Emirati students must be given priority in school


School with high fees may not necessarily  offer a good quality of education

Private schools in the United Arab Emirates should be forced to enroll Emirati students before any other nationality pupils, the emirate’s education chief commented to a local newspaper.

Currently, more than 58 per cent of Emirati pupils in Dubai study at private schools. Many British schools, in particular and for example Repton Dubai, not only do not keep available places for Emirati students, but purposely postpone admissions. Some students had been even grossly mistreated in school during the academic year, as Dubai Chronicle reported back in 2011.

“One way is to give them (Emirati students) priority in good schools, if they fulfill the other admission criteria,” said Dr Abdulla Al Karam, director general of the Knowledge and Human Development Authority  in Dubai.

Emirati students should not be put on waiting lists at any schools, but given first preference, as they are in their own country and their skills will be eventually utilized to help the local economy’s growth.

School principals are expected to support moves to promote the capabilities of Emirati students, but many are either not aware of such initiatives or do not feel obliged to follow up. Again at Repton school, the lack of professionalism in that regard is shocking.

However, sending Emirati children to private schools, it doesn’t guarantee their success, because many of these schools are new, do not employ highly qualified staff and even do not have proper academic  policies.

Education is a big business in the UAE  and many are rushing to get a slice of it. Private equities and business groups view it as an investment opportunity with high returns, without taking into consideration the responsibility towards the young generation. For example, Repton school is owned by a private investment company, Evolvence capital, who’s founder Mr Khalid Al Muhairy is an ex-employee of Abu Dhabi Investment Authority. Although the school had obtained the permission to use the name of the UK-based Repton school, which is said to be a highly reputable academic facility, even in its fifth year of operations it faces high students withdrawal rate and very low university acceptance rate.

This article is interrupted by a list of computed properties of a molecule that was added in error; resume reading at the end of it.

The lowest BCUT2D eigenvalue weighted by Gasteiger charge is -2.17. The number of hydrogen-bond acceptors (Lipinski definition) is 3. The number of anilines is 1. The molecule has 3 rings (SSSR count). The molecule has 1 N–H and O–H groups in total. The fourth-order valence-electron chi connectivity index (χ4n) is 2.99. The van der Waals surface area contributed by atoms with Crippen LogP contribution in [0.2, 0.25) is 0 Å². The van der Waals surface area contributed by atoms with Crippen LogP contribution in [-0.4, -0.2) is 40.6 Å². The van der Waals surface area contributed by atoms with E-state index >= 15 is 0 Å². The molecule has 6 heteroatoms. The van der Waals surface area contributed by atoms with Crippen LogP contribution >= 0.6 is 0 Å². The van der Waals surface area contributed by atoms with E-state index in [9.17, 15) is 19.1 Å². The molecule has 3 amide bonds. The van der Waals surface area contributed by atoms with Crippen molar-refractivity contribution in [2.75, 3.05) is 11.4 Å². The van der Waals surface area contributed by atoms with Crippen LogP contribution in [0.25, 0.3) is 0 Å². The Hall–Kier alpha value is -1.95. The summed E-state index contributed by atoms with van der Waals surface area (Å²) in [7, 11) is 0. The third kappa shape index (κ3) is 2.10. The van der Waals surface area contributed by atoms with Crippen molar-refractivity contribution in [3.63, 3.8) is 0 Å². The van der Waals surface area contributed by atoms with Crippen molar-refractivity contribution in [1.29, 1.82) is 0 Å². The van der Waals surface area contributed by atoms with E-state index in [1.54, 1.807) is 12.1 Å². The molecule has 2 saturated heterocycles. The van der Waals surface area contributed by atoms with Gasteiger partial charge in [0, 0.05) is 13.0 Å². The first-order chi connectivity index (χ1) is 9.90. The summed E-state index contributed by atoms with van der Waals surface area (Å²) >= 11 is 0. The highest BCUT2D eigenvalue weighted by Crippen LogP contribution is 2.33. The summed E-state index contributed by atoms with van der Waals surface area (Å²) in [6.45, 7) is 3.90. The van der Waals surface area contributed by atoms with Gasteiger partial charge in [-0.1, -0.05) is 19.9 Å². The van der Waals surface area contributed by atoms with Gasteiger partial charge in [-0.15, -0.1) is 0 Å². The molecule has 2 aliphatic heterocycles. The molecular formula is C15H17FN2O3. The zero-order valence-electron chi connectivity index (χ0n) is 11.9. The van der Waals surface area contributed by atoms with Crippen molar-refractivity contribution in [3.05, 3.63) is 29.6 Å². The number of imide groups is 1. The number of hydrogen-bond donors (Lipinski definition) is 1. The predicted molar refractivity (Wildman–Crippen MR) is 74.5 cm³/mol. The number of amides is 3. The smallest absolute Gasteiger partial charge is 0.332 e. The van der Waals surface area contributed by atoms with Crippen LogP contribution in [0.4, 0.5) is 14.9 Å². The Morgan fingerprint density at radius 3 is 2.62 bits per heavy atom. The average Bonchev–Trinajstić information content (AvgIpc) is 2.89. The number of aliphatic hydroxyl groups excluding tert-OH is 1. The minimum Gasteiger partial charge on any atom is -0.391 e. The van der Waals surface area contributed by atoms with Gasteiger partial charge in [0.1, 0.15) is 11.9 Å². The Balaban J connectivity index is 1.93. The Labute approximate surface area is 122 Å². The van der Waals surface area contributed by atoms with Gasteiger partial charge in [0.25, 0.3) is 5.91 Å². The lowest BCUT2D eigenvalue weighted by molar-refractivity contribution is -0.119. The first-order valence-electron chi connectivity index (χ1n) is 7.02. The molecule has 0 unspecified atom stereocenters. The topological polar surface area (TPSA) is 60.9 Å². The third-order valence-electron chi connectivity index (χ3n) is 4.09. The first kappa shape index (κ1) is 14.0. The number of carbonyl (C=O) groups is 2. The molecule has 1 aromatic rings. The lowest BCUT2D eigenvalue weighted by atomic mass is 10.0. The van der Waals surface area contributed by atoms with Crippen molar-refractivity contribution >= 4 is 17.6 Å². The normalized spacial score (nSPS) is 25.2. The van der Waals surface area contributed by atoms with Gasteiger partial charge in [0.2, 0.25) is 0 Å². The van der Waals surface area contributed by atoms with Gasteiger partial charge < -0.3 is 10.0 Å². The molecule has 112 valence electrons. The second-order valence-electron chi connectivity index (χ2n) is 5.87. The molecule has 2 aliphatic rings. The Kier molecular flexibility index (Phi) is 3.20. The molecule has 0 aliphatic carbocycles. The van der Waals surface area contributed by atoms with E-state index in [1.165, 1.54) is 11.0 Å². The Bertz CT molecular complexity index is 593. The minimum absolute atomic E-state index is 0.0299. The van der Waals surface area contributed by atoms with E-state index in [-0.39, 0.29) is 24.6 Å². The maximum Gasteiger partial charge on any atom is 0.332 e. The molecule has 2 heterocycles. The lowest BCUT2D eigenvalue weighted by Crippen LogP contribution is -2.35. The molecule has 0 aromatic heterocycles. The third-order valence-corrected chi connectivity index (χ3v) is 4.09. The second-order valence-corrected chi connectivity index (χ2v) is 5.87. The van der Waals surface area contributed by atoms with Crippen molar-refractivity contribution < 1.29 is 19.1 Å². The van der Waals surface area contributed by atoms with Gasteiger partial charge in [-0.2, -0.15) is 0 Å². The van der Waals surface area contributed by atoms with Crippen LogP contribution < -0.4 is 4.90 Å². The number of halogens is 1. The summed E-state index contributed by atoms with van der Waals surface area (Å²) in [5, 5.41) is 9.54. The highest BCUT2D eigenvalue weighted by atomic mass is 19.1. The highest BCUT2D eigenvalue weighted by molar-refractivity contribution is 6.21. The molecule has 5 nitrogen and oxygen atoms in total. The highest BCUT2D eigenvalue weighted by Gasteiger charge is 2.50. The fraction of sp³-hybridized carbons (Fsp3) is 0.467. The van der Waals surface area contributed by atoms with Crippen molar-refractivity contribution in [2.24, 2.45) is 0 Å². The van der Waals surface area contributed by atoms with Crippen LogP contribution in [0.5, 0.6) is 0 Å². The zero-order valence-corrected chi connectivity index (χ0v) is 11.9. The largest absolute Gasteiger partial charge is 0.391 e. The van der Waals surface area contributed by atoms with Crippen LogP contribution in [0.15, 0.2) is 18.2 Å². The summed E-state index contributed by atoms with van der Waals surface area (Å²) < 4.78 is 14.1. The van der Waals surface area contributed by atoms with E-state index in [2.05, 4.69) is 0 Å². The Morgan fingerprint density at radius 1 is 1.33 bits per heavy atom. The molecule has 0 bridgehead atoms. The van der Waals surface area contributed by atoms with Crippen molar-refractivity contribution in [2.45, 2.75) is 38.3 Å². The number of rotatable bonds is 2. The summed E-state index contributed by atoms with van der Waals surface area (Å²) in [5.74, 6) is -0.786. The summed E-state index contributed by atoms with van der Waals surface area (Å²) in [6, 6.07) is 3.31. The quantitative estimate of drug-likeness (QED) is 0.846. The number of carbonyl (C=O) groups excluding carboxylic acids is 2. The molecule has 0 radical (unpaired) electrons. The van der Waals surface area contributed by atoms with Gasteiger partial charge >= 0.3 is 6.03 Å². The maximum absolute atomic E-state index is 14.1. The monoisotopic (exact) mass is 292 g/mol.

A parent of an Emirati student who attended Repton, said: “I can tell you out of experience that Repton school shun UAE nationals and in class teachers favor children from their own nationalities. Emirati children, as a matter of fact, had been separated all in one class and have not been offered any learning support whenever they need it.”

Most of the teachers in Dubai are foreigners and do not undergo any trainings how to teach and communicate with students from different cultures. Western teachers, and in particularly UK nationals, do not always show the right attitude. With training courses, tailored for foreign teachers ahead of every academic year, academic results will most likely improve. Another issue is the qualification of the teachers. Again, for example Repton school recruits staff by posting advertisements on Facebook and other local chat forums, which is a practice that doesn’t necessarily deliver good results.

Giving Emirati students priority is a wise move, that should be also taken with a caution. Trying to favor one group of students over another may be viewed as a form of discrimination. It can have an adverse effect where it results in a lack of effort by UAE nationals to succeed, which will lead to their underperformance in comparison to others.

KHDA research suggests Emirati parents choose private schools based on feedback from other parents, but   do not assume high quality of education is mandatory with the high fees or glossy advertisements. For example the highest school year at Repton school costs now AED85,000 (reduced from AED92,000), but only around 30% of the students were accepted into universities in 2011, according to the headmaster’s open email to parents.

“Often socio-economic factors determine the school a parent picks, but we know that a school with high fees may not necessarily be of good quality,” said Dr Al Karam.

Unfortunately, many schools in the UAE are viewed by their owners as money making machines, but not as truly educational facilities. As the country’s population expands rapidly and the need of education is pressing, business are rushing to get advantage on the situation.


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